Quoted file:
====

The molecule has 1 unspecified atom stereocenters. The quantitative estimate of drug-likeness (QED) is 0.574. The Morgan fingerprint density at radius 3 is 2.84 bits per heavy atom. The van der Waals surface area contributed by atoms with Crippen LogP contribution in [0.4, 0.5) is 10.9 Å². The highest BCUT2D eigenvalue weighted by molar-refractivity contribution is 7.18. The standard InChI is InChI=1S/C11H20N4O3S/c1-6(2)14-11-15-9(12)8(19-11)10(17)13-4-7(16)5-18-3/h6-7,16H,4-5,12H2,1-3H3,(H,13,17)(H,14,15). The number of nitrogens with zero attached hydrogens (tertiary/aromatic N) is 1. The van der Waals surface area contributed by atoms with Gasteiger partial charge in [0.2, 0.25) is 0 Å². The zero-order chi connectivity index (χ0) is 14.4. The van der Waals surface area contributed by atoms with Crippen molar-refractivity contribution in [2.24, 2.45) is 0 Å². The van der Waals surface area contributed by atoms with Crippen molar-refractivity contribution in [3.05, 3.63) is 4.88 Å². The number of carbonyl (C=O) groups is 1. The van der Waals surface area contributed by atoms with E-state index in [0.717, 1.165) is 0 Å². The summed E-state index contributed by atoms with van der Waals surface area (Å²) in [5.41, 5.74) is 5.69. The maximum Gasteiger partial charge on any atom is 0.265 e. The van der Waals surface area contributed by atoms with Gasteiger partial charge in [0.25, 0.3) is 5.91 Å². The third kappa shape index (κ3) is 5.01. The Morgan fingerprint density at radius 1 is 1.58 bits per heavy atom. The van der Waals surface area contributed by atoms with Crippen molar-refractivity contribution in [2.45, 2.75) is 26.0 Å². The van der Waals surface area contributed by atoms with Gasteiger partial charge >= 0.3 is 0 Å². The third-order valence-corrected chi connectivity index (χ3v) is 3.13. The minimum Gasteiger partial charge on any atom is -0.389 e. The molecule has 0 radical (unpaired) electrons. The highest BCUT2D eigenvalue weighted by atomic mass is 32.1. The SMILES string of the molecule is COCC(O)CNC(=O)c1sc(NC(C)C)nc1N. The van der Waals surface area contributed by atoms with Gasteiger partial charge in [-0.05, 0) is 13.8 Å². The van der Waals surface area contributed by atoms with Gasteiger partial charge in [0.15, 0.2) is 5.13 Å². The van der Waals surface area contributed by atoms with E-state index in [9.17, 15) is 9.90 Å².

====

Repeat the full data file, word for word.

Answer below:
The molecule has 1 unspecified atom stereocenters. The quantitative estimate of drug-likeness (QED) is 0.574. The Morgan fingerprint density at radius 3 is 2.84 bits per heavy atom. The van der Waals surface area contributed by atoms with Crippen LogP contribution in [0.4, 0.5) is 10.9 Å². The highest BCUT2D eigenvalue weighted by molar-refractivity contribution is 7.18. The standard InChI is InChI=1S/C11H20N4O3S/c1-6(2)14-11-15-9(12)8(19-11)10(17)13-4-7(16)5-18-3/h6-7,16H,4-5,12H2,1-3H3,(H,13,17)(H,14,15). The number of nitrogens with zero attached hydrogens (tertiary/aromatic N) is 1. The van der Waals surface area contributed by atoms with Gasteiger partial charge in [0.2, 0.25) is 0 Å². The zero-order chi connectivity index (χ0) is 14.4. The van der Waals surface area contributed by atoms with Crippen molar-refractivity contribution in [2.24, 2.45) is 0 Å². The van der Waals surface area contributed by atoms with Crippen molar-refractivity contribution in [3.05, 3.63) is 4.88 Å². The number of carbonyl (C=O) groups is 1. The van der Waals surface area contributed by atoms with E-state index in [0.717, 1.165) is 0 Å². The summed E-state index contributed by atoms with van der Waals surface area (Å²) in [5.41, 5.74) is 5.69. The maximum Gasteiger partial charge on any atom is 0.265 e. The van der Waals surface area contributed by atoms with Gasteiger partial charge in [0.25, 0.3) is 5.91 Å². The third kappa shape index (κ3) is 5.01. The Morgan fingerprint density at radius 1 is 1.58 bits per heavy atom. The van der Waals surface area contributed by atoms with Crippen molar-refractivity contribution in [2.45, 2.75) is 26.0 Å². The van der Waals surface area contributed by atoms with Gasteiger partial charge >= 0.3 is 0 Å². The third-order valence-corrected chi connectivity index (χ3v) is 3.13. The minimum Gasteiger partial charge on any atom is -0.389 e. The molecule has 0 radical (unpaired) electrons. The highest BCUT2D eigenvalue weighted by atomic mass is 32.1. The SMILES string of the molecule is COCC(O)CNC(=O)c1sc(NC(C)C)nc1N. The van der Waals surface area contributed by atoms with Gasteiger partial charge in [-0.05, 0) is 13.8 Å². The van der Waals surface area contributed by atoms with Gasteiger partial charge in [0.15, 0.2) is 5.13 Å². The van der Waals surface area contributed by atoms with E-state index in [9.17, 15) is 9.90 Å².